Besides, it’s dinner time so I better go start cooking some rice for my sushi!

It’s nice to be hated

Last season I discovered  my fan-ship for the Seattle Sounders.

So, obviously I was going to be at the Sounders vs. Timbers match Sunday.

Seated in section 303, we were right next to our dear much hated Portland rivals. (Isn’t it funny how in any other situation, Seattlelites are in love and adore Portlanders … except for in soccer?)

I didn’t let this disrupt my focus, my cheering for my team. Of course I stood the entire game. (With the exception of maybe five minutes during the half).

And when I went to the bathroom during the half, it was mostly filled by Portland fans (refer to my above comment about sitting next to their section). There was a girl decked out in dark green Timbers gear upset and crying in the corner of the restroom. A stadium staff-person was trying to calm her down and speaking very kindly to her. I thought maybe someone tried to pick a fight with her and that was why she was crying? Boy troubles?

Then I saw the throw-up on the floor spanning about 2.5 stalls. This girl couldn’t hold her liquor and couldn’t make it to the toilet!

And, the staff person was washing her scarf and hat in the sink for her!

I had no pity. (OK, because I am a human with a soul, I was like 2 percent sorry for her, but that’s all). She is the enemy.

Of course the Sounders pulled away with the win. The final score was 1-0. You bet I had a few strokes during the nerve-wrecking game. My heart was still pounding as we exited the stadium.

With a more than 65,000 crowd (an all-time record!) it took awhile to make our way out. We passed by the Timbers fans that continued to yell and shout (even though they just lost). They had to wait until all the Sounders fans exited first.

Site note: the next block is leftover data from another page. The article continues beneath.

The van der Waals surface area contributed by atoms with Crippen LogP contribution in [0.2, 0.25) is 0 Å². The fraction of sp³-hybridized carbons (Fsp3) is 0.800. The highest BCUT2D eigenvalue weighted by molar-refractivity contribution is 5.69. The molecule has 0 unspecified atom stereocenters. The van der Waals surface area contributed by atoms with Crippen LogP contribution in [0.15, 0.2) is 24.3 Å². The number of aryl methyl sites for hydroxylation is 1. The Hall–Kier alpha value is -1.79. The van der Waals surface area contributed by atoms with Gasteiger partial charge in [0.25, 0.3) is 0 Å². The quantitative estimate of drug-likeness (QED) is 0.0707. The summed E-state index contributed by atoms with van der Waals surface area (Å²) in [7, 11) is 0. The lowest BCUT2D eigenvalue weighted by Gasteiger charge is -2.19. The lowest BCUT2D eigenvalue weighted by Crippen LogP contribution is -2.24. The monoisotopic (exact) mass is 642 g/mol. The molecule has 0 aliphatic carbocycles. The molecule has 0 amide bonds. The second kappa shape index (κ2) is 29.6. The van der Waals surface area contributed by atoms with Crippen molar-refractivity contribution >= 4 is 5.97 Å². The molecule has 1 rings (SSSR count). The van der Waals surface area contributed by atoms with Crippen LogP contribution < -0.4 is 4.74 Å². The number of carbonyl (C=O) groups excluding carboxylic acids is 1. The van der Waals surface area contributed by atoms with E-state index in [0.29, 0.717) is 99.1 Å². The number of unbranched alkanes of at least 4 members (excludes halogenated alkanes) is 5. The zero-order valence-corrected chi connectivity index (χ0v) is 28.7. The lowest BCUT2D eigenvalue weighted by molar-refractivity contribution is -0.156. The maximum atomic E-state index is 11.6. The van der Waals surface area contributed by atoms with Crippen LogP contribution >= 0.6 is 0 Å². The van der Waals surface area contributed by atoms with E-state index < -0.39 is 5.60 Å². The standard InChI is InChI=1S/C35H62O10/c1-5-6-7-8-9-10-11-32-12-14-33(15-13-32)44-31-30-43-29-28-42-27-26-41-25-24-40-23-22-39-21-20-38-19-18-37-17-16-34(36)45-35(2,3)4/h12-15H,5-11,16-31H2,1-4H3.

Not only were they yelling and shouting, they were yelling and shouting “FUCK YOU! FUCK YOU! FUCK YOU!”

“It feels good to be hated,” Bryce said after he had locked eyes with some very angry Portland guy who screamed something unintelligible at him.

“I don’t like to be hated for doing nothing,” was my response.

It’s a really strange mentality and feeling to be hated — for really no reason.  (I guess that’s how cults are formed, right?)

Sounders v Timbers 8/25/13

Sounders v Timbers 8/25/13

But, I guess the Sounders beating the Timbers is a pretty good reason.

Running with strangers

It all started with a tweet.

OK, a re-tweet.

I saw that someone I follow on Twitter was recruiting an extra runner for a friend’s team for Hood to Coast.

I tweeted back. I got an email contact. Soon I was part of an email thread of other eager Seattle-area runners willing/wanting/thrilled to join a group of East Coast runners who were lacking half of their relay team.